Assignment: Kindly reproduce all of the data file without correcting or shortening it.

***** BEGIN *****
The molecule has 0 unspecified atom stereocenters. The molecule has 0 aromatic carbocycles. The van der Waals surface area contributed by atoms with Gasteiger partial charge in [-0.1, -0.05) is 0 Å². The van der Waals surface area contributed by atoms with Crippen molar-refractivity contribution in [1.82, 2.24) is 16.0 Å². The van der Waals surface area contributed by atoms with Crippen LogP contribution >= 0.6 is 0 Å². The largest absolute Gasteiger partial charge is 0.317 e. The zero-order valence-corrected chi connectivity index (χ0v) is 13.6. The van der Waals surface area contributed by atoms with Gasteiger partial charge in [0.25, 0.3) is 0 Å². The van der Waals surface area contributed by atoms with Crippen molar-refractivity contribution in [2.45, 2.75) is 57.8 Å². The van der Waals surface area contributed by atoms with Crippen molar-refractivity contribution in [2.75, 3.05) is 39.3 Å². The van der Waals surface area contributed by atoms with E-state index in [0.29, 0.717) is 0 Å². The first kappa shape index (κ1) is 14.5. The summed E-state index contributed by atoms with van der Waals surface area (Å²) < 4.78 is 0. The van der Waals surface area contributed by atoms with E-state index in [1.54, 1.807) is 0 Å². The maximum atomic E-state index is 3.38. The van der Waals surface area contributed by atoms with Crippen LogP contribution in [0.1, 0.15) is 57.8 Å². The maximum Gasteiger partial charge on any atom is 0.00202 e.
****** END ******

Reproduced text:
The molecule has 0 unspecified atom stereocenters. The molecule has 0 aromatic carbocycles. The van der Waals surface area contributed by atoms with Gasteiger partial charge in [-0.1, -0.05) is 0 Å². The van der Waals surface area contributed by atoms with Crippen molar-refractivity contribution in [1.82, 2.24) is 16.0 Å². The van der Waals surface area contributed by atoms with Crippen LogP contribution >= 0.6 is 0 Å². The largest absolute Gasteiger partial charge is 0.317 e. The zero-order valence-corrected chi connectivity index (χ0v) is 13.6. The van der Waals surface area contributed by atoms with Gasteiger partial charge in [0.25, 0.3) is 0 Å². The van der Waals surface area contributed by atoms with Crippen molar-refractivity contribution in [2.45, 2.75) is 57.8 Å². The van der Waals surface area contributed by atoms with Crippen molar-refractivity contribution in [2.75, 3.05) is 39.3 Å². The van der Waals surface area contributed by atoms with E-state index in [0.29, 0.717) is 0 Å². The first kappa shape index (κ1) is 14.5. The summed E-state index contributed by atoms with van der Waals surface area (Å²) < 4.78 is 0. The van der Waals surface area contributed by atoms with E-state index in [1.54, 1.807) is 0 Å². The maximum atomic E-state index is 3.38. The van der Waals surface area contributed by atoms with Crippen LogP contribution in [0.1, 0.15) is 57.8 Å². The maximum Gasteiger partial charge on any atom is 0.00202 e.